It is easy to hate and it is difficult to love. This is how the whole scheme of things works. All good things are difficult to achieve; and bad things are very easy to get. — Confucius

Story of Greece - Mary Macgregor

Great Men of Athens

Athens, in the age of Pericles, was the home of literary men as well as of sculptors and architects.

Æschylus, one of the greatest men of the age, was a diligent writer of tragedies or serious plays. You will think that he was diligent indeed, when I tell you that he wrote ninety plays, although only seven are known to us now. His tragedies were acted in the great theatre of Dionysus. The Persae, his first play, was written eight years after the great sea-fight at Salamis, to tell of the victory the Athenians had won over the Persians.

Just as races were run, and music was written by competitors to win renown and gain prizes at the festival of Dionysus, so plays were written and prizes were awarded to the successful author at this great feast. These plays might be about the things that were taking place in Greece at that very time, or the plot might be taken from the old-world stories of Troy. Proud and dauntless were the men and women whom Æschylus made to live upon the stage of Athens. Of many of these you will some day read yourself.

Sophocles and Euripides also wrote tragedies, and Euripides is known, too, for the beauty of his songs. He was a magician who made all that he touched radiant with beauty. Many people loved Euripides because of the wonderful songs and plays which he wrote, but some hated him.

Aristophanes, the writer of comedies or amusing plays that made the Athenians laugh with uncontrollable glee, was one of those who disliked Euripides and held up some of his works to scorn. But Socrates, a greater man than he, loved Euripides and called him his favourite poet.

Herodotus was the first great Greek historian. He was not born in Attica, but he lived some years in Athens. He wrote the story of the Persian wars, while Thucydides wrote that of the Peloponnesian war.

Some of the greatest teachers in Greece at this time were called Sophists. A Sophist meant, at first, one who was clever in any special art. It did not matter what the art was; it might be cooking, gardening, teaching.

Protagoras was one of the most famous Sophists, but the Athenians did not treat him well. For he wrote a book which displeased them, so that they condemned it and accused him of writing against the gods of Greece. So angry were his enemies that Protagoras knew that he could no longer live safely in Athens. He fled from the city and set sail for Sicily, but he was drowned before he reached the island.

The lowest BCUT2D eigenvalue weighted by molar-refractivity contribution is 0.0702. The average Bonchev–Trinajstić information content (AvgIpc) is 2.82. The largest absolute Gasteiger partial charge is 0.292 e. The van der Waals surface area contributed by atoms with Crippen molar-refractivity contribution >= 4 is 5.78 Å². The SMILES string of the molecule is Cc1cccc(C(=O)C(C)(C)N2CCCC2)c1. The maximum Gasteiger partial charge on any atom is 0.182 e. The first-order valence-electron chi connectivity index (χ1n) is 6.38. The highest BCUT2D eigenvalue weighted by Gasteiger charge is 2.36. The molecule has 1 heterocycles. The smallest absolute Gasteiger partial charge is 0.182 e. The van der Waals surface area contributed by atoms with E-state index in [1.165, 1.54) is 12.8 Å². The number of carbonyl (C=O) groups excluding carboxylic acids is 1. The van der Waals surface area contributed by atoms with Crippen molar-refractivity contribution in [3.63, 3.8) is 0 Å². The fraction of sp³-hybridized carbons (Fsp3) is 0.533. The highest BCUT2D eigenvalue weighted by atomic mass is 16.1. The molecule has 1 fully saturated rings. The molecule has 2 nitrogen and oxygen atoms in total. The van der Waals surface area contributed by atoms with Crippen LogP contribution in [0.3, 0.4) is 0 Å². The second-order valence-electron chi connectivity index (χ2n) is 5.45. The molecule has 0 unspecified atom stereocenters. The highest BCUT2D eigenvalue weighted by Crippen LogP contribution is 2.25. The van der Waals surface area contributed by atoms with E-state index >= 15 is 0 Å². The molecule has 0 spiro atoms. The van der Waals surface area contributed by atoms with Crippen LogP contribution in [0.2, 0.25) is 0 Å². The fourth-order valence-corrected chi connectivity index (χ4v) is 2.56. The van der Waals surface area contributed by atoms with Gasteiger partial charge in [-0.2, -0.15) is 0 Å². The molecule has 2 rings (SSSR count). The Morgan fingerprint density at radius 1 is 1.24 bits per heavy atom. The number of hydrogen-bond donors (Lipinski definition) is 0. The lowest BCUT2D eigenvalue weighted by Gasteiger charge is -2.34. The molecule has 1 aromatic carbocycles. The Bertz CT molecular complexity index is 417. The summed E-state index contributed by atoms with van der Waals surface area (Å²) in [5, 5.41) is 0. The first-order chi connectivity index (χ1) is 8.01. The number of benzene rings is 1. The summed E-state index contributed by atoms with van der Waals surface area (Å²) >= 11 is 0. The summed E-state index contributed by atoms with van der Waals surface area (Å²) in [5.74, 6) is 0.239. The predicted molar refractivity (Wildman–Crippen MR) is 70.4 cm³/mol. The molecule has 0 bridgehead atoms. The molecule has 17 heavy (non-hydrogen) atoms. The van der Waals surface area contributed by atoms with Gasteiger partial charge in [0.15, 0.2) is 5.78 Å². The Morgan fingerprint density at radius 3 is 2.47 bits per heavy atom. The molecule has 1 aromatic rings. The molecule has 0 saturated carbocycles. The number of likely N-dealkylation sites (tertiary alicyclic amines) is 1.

It was of his dead friend Protagoras that Euripides was thinking when he wrote in one of his plays, 'Ye have slain, O Greeks, ye have slain the nightingale of the muses, the wizard bird that did no wrong.'

These are a few of the great men who, with Ictinus, Pheidias, and many another of whom I have not told, made the glory of Greece known throughout the wide world.


Front Matter

The Great God Pan
The Six Pomegranate Seeds
The Birth of Athene
The Two Weavers
The Purple Flowers
Danae and Her Little Son
The Quest of Perseus
Andromeda and Sea-Monster
Acrisius Killed by Perseus
Achilles and Briseis
Menelaus and Paris Do Battle
Hector and Andromache
The Horses of Achilles
The Death of Hector
Polyphemus the Giant
Odysseus Escapes from Cave
Odysseus Returns to Ithaca
Argus the Hound Dies
The Bow of Odysseus
The Land of Hellas
Lycurgus and His Nephew
Lycurgus Returns to Sparta
Training of the Spartans
The Helots
Aristomenes and the Fox
The Olympian Games
The Last King of Athens
Cylon Fails to be Tyrant
Solon Frees the Slaves
Athenians Take Salamis
Pisistratus Becomes Tyrant
Harmodius and Aristogiton
The Law of Ostracism
The Bridge of Boats
Darius Rewards Histiaeus
Histiaeus Shaves His Slave
Sardis Is Destroyed
Sandal Sewn by Histiaeus
Earth and Water
Battle of Marathon
Miltiades Sails to Paros
Aristides is Ostracised
The Dream of Xerxes
Xerxes Scourges the Hellespont
Bravest Men of All Hellas
Battle of Thermopylae
Battle of Artemisium
Themistocles at Salamis
Themistocles Tricks Admirals
Battle of Salamis
Battle of Plataea
Delian League
Themistocles Deceives Spartans
Themistocles is Ostracised
Eloquence of Pericles
Pericles and Elpinice
The City of Athens
Great Men of Athens
Thebans Attack Plataeans
Attica Invaded by Spartans
Last Words of Pericles
Siege of Plataea
The Sentence of Death
Brasidas Loses His Shield
The Spartans Surrender
Brasidas the Spartan
Amphipolus Surrenders
Alcibiades the Favourite
Socrates the Philosopher
Alcibiades Praises Socrates
Images of Hermes Destroyed
Alcibiades Escapes to Sparta
The Siege of Syracuse
Athenian Army is Destroyed
Alcibiades Returns to Athens
Antiochus Disobeys Alcibiades
Walls of Athens Destroyed
March of the Ten Thousand
Pelopidas and Epaminondas
Seven Conspirators
Battle of Leuctra
Death of Epaminondas
The Two Brothers
Timoleon exiles Dionysius
Icetes Attacks Timoleon
Battle of Crimisus
Demosthenes' Wish
Greatest Orator of Athens
The Sacred War
Alexander and Bucephalus
Alexander and Diogenes
Battle of Granicus
The Gordian Knot
Darius Gallops from Battle
Tyre Stormed by Alexander
Battle of Gaugamela
Alexander Burns Persepolis
Alexander Slays Foster-Brother
Porus and His Elephant
Alexander Is Wounded
The Death of Alexander
Demosthenes in the Temple